Personal Finance

Wayfair Earnings Sink Further

A newly designed kitchen layout.

Rapid sales growth is great, but when there's no profitability -- and no real indication for when it will show up -- investors can get impatient. That's basically what has been happening with shares of Wayfair (NYSE: W) : Though sales have grown rapidly in the past two years, the stock is in about the same place as it was in mid-2015.

The company's most recent earnings report, released Thursday, was no exception. While revenue growth was strong, losses multiplied rapidly. And management made it clear that investments in international operations would be continuing -- making the road to profitability even longer.

A newly designed kitchen layout.

Image source: Getty Images

Wayfair earnings: The raw numbers

On both the top and bottom lines, Wayfair came in ahead of expectations.

Metric Q4 2016 Q4 2015 Year-Over-Year Change
Revenue $985 million $741 million 33%
GAAP EPS ($0.51) ($0.18) NA
Non-GAAP EPS ($0.34) ($0.07) NA

Data source: Wayfair investor relations.

I have been following Wayfair for a number of years and am familiar with management's plan for long-term success: Spend tons of money now to gain market share and build out the platform distribution network necessary to solidify the company's standing in the industry. Over time, these investments should yield success.

Below, I've included three metrics that I consider to be most important, and how they've changed since the beginning of 2013.

Data source: SEC filings.

By far, the most impressive number for shareholders is the growth in the company's membership rolls. Active customers topped 8.3 million -- a jump of almost 1 million in just three months -- and up an impressive 54% from the same time last year. Clearly, the company is gaining traction here.

At the same time, the average revenue per customer fell for the first time sequentially. Bears can look at this and say that it's evidence that Wayfair is running up against a growth wall. Bulls will be quick to point out that when membership swells like it did this holiday season, new customers make up a bigger percentage of the base than is normal, and these customers often spend less than more seasoned Wayfair shoppers.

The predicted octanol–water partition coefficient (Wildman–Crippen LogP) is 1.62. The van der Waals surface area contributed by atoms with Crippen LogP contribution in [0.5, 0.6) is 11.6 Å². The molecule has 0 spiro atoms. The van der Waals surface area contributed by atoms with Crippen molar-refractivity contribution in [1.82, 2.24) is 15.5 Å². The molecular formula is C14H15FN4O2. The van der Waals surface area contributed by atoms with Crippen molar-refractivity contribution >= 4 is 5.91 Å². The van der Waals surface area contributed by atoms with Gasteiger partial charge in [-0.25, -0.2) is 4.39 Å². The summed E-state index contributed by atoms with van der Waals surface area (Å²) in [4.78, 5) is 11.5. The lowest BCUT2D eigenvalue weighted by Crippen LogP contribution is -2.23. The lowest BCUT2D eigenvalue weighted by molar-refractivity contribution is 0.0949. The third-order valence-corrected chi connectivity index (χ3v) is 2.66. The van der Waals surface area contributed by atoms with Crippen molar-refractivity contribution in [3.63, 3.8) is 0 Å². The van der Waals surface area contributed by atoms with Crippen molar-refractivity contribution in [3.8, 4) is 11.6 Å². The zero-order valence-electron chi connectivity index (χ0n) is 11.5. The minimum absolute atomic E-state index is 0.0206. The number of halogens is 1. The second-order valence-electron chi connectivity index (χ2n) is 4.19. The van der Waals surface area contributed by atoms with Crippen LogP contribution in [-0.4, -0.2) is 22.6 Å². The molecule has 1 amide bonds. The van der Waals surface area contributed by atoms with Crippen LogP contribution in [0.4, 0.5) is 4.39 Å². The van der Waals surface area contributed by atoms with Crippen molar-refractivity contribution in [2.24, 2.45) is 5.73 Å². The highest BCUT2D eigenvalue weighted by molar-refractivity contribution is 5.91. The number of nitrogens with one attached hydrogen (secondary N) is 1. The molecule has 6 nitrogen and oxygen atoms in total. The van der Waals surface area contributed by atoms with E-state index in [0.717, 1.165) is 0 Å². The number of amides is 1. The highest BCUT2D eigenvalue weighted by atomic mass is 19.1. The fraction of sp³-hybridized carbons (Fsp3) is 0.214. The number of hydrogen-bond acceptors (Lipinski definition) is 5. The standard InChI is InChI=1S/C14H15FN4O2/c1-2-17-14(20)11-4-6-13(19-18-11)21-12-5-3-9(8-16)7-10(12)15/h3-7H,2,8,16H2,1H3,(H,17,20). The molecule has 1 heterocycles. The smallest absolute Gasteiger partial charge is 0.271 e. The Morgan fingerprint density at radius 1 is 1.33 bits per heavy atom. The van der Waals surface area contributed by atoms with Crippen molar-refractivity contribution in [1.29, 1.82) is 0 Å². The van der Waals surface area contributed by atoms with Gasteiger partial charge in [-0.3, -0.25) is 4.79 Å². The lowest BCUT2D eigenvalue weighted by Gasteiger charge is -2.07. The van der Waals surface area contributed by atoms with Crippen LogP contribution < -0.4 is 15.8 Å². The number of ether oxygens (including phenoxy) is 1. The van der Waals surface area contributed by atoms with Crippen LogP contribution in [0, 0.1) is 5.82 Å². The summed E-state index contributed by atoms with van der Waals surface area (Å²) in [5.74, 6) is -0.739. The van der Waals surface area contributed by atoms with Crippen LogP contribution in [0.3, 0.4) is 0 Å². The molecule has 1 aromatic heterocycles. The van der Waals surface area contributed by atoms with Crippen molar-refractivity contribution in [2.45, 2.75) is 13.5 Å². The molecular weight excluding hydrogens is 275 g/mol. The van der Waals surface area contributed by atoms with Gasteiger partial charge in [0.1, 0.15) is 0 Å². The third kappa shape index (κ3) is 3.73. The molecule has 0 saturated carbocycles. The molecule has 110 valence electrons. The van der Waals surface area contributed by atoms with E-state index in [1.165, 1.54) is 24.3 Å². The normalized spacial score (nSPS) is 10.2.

The profit conundrum

Company founder and CEO Niraj Shah made it clear that the company has no plans to take its foot off of the spending gas. "Our largest investment is in our international business in Canada, the United Kingdom and Germany," Shah said in a press release. "In the U.S., we are also investing in our proprietary logistics network, including CastleGate and the Wayfair Delivery Network, as well as in newer categories."

To be fair, direct sales via the company's international platform were impressive. They jumped 218% to $100 million during the fourth quarter, representing over 10% of all sales. But international adjusted EBITDA losses also increased, from negative $15 million to a loss of $24 million.

The bottom line is this: The all-important direct sales revenue grew 40%, but expenses jumped 47%. Chief among those jumps was the division devoted to operations, technology, general, and administrative expenses. Spending jumped 79% to $82 million during the fourth quarter, canceling out over one-third of gross profit.

Looking ahead, management said that direct sales revenue is expected to grow 25% to 28% during the first fiscal quarter of 2017. Those are much slower numbers than analysts were expecting.

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Brian Stoffel has no position in any stocks mentioned. The Motley Fool owns shares of and recommends Wayfair. The Motley Fool has a disclosure policy .

The views and opinions expressed herein are the views and opinions of the author and do not necessarily reflect those of Nasdaq, Inc.

The views and opinions expressed herein are the views and opinions of the author and do not necessarily reflect those of Nasdaq, Inc.

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